The voyage will be accompanied by a WildWings/Limosa tour leader subject to a minimum number of bookings (please see “group size” above for the number required). If this total is not achieved, there are always expert bird guides employed by Heritage Expeditions aboard the vessel who are there to assist everyone.

The Tour Cost is the amount you will pay WildWings.

Please note that for all expedition cruises, WildWings is acting as agent for the ship operator and you will need to sign up to their terms and conditions.

Tour Highlights

  • cruise from New Zealand to Japan on a comfortable expedition ship exploring islands such as Norfolk, New Caledonia, Guadalcanal, Bougainville and Haha-jima.
  • look for some of the least known and rarest seabirds on the planet including New Zealand Storm Petrel, 'New Caledonia Storm Petrel' (only redescribed in 2022), Bryan's Shearwater, Short-tailed Albatross, Beck's Petrel and Heinroth's Shearwater
  • land on Norfolk Island (Australian island) with its convict history and home to four endemic birds including Norfolk Robin, Slender-billed White-eye and Norfolk Island Parakeet
  • look for the extraordinary Kagu on New Caledonia at the Riviere Bleue Provincial Park
  • chances for the other 18 extant New Caledonian endemics including New Caledonia Goshawk, Crow Honeyeater (critically endangered), New Caledonian Myzomela and New Caledonian Crow
  • visit Guadalcanal in the Solomon Islands for a great selection of Solomon endemics
  • explore mid-elevation forests on the rarely visited island of Bougainville
  • look for the critically endangered and only recently described Bryan's Shearwater off Chichi-jima in the Bonin Islands of Japan
  • visit Haha-jima in the Bonin Islands for the endemic Bonin White-eye and Japan's rarest endemic, Bonin Greenfinch
  • cruise offshore from the remote Japanese island of Torishima for Short-tailed Albatross

Outline Itinerary

  • Embark Heritage Adventurer in Auckland, New Zealand

  • Seabirds in the Hauraki Gulf, New Zealand

  • At sea

  • Norfolk Island

  • At sea

  • New Caledonia

  • At sea

  • Guadalcanal, Solomon Islands

  • At sea

  • Bougainville Island, Papua New Guinea

  • Off the coast of Bougainville/New Ireland

  • Kavieng, New Ireland

  • At sea

  • Chichi-jima, Bonin Islands, Japan

  • Haha-jima, Bonin Islands, Japan

  • Torishima, Japan

  • At sea

  • Disembark Osaka, Japan

Overview
Itinerary
Trip Info
Trip Reports
Norfolk Robin
Norfolk Robin

Known to many birders simply as the “WPO”, this incredible trip sails from New Zealand to Japan offering an opportunity to see a truly mouth-watering selection of seabirds, island endemics and cetaceans.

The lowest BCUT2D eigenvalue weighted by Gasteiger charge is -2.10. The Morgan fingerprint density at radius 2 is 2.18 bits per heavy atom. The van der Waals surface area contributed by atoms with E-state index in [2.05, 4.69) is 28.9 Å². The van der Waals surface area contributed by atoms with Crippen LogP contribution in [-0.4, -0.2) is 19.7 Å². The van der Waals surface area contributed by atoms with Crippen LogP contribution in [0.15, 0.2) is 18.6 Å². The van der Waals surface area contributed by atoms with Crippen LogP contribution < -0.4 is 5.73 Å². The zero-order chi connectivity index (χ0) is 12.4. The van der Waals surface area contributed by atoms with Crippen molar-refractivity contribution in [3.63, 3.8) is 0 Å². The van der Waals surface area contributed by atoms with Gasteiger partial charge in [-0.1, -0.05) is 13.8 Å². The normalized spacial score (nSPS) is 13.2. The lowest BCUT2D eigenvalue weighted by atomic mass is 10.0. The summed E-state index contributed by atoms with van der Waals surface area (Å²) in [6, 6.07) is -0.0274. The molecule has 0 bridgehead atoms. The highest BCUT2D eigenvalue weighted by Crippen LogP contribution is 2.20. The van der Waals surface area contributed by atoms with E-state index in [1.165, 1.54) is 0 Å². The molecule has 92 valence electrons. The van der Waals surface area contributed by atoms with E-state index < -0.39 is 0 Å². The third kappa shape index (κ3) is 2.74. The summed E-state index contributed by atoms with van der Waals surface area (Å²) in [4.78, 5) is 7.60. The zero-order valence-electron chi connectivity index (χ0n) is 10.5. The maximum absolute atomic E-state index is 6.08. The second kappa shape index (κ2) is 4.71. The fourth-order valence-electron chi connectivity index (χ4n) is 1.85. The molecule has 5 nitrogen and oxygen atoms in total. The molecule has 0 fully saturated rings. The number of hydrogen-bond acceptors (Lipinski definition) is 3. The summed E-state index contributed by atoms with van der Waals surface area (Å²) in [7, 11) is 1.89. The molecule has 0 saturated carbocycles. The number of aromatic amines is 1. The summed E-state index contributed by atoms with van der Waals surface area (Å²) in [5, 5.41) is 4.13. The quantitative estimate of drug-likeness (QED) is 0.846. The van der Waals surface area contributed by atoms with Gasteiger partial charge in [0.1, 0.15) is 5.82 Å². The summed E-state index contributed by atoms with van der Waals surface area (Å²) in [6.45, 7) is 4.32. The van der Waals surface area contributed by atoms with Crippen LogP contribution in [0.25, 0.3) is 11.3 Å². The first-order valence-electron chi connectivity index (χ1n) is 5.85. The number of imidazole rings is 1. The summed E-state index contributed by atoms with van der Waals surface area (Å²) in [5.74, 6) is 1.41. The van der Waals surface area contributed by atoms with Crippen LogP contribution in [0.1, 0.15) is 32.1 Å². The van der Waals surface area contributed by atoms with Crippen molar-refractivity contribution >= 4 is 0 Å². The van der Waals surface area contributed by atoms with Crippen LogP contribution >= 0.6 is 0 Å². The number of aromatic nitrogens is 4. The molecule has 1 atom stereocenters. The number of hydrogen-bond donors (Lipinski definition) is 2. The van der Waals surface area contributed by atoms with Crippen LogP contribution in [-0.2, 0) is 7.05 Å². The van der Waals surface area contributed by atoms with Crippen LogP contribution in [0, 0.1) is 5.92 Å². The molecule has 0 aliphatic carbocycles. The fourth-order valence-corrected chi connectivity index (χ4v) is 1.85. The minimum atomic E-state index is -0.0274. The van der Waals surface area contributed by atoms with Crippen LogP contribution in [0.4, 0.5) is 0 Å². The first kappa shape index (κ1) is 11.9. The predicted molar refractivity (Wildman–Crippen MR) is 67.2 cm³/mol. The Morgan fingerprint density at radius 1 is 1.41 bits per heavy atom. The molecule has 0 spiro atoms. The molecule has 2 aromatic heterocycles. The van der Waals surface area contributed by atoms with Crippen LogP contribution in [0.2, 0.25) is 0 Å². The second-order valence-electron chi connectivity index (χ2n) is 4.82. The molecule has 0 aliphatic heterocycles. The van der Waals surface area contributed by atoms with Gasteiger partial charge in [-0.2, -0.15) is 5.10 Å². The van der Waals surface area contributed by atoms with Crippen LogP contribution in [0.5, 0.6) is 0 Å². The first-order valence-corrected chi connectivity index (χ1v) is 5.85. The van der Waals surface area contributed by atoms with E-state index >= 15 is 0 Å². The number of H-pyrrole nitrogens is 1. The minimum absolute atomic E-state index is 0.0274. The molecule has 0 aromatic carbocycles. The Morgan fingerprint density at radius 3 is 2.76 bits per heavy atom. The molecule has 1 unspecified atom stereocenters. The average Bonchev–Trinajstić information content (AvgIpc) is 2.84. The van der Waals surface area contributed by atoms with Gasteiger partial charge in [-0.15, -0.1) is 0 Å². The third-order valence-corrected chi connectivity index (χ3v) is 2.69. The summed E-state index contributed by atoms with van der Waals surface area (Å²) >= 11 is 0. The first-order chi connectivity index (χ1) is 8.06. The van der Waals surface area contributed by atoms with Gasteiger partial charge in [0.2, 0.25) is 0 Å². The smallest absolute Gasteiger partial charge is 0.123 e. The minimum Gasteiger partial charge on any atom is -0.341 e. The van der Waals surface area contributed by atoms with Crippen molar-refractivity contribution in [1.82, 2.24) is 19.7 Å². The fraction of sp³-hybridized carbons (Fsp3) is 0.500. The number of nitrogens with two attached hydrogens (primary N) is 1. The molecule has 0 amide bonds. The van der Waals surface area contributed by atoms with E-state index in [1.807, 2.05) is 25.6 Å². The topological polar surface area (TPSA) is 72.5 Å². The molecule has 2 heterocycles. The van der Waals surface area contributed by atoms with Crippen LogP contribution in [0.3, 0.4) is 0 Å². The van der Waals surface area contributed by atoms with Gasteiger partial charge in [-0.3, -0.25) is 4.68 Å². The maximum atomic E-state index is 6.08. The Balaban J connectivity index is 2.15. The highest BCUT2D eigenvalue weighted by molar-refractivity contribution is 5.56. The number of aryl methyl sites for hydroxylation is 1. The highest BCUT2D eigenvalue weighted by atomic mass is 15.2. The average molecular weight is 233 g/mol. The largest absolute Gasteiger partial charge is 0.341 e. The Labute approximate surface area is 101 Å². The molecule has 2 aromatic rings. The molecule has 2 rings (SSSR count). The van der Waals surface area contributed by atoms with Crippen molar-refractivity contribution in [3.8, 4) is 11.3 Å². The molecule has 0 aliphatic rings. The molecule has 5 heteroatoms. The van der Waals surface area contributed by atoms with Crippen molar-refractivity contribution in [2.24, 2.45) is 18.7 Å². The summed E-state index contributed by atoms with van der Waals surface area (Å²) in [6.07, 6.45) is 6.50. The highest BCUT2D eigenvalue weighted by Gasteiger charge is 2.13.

The expedition starts by visiting New Zealand’s famed Hauraki Gulf where we hope to find the critically endangered New Zealand Storm Petrel, as well other species such as Black Petrel, White-faced Storm Petrel and some of the southern albatrosses.

Continuing northwards, we plan to land on Norfolk Island where there are excellent chances of finding all the extant endemics (Norfolk Island Parakeet, Norfolk Gerygone, Norfolk Robin and Slender-billed White-eye) before one of the major highlights of the entire trip, a visit to the Rivière Bleue Regional Park on New Caledonia. This is one of the best places on this 300 mile long island to look for the unique Kagu and we also hope to find a good percentage of New Caledonia’s other endemic birds including White-bellied Goshawk, Cloven-feathered Dove, New Caledonia Imperial Pigeon, New Caledonian Whistler and Crow Honeyeater. There will also be an opportunity to visit Mount Koghi (a forest reserve about 45 minutes from where the ship is berthed) where there are chances for other endemics including New Caledonian Crow and the island’s trickiest endemic, the New Caledonian Thicketbird.

As we sail on towards the Solomon Islands, one of our main seabird targets will be the ‘New Caledonian Storm Petrel’, a mysterious species which was first seen on the WPO in 2008. A recently published scientific paper has confirmed that this is indeed a long-lost species which was collected many years ago and then written off as an aberrant individual, something it most definitely is not !!!

Other seabirds we could find on this transit include specialities such as Polynesian Storm Petrel, Tahiti, Providence, Magnificent and Vanuatu Petrels, as well as more widespread species including Red-footed Booby and Red-tailed Tropicbird.

We then explore the forest slopes of Guadalcanal in the Solomon Islands which should allow us to find a great range of regional endemics. These could include Solomons Sea-Eagle, Chestnut-bellied Imperial Pigeon, Solomons Cockatoo, Yellow-bibbed Lory, Finsch’s Pygmy-Parrot, Buff-headed Coucal, Ultramarine Kingfisher, Solomons Cuckooshrike, White-winged Fantail, Solomons Monarch, Midget Flowerpecker and Brown-winged Starling.